AMD’s technology strategy
Advanced Micro Devices (AMD) has proved itself to be a phoenix that rose from near bankruptcy to become a worthy competitor of Intel (INTC) and NVIDIA (NVDA) in less than five years. At Cowen Technology’s Media & Telecom Conference, AMD’s chief technology officer, Mark Papermaster, talked about the company’s technology strategy to enter the high-performance computing market. He stated that competing in the market requires a complete ecosystem from chip architecture to process node to software that can be leveraged across multiple applications in the ecosystem.
A major breakthrough for AMD was the transition to the FinFET (fin-shaped field effect transistor) technology that helped it significantly reduce the process technology gap with its key rival Intel. Mark Papermaster stated that AMD used this technology first in 2016 in the 14-nm (nanometer) Polaris GPU (graphics processing unit) and then in all its high-performance products introduced in 2017.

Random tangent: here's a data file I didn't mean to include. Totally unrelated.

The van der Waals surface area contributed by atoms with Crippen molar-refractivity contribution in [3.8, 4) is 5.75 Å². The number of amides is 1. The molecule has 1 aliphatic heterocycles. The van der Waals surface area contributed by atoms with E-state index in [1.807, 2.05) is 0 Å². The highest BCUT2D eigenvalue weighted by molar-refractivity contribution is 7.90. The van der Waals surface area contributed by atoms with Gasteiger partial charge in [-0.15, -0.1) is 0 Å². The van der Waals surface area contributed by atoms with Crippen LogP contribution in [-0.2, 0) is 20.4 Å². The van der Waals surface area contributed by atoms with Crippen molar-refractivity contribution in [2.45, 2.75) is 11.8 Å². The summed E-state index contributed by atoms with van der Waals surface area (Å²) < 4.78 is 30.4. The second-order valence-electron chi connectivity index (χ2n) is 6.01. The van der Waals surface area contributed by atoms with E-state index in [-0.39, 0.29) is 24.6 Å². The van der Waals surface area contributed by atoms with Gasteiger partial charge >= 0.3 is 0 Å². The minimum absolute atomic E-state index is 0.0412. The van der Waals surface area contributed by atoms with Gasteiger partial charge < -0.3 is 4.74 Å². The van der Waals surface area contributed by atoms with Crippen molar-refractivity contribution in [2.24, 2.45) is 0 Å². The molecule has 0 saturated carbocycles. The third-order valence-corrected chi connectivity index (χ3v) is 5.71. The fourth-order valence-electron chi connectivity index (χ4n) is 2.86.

After 14 nm, AMD is skipping the foundries’ 10-nm node and targeting the 7-nm node, which Mark Papermaster believes will be the next long node that delivers considerable improvement in density and power efficiency. He stated that TSMC’s (TSM) and Global Foundries’ 7-nm node would be competitive with Intel’s 10-nm node, which is scheduled to release in 2019.
Like 14-nm, he stated that AMD would leverage the 7-nm node across all its high-performance products that can make optimum use of the node’s characteristics. He also reported that the company has already completed three designs on the 7-nm node. In the next part of this series, we’ll look at AMD’s product strategy for the 7-nm node.
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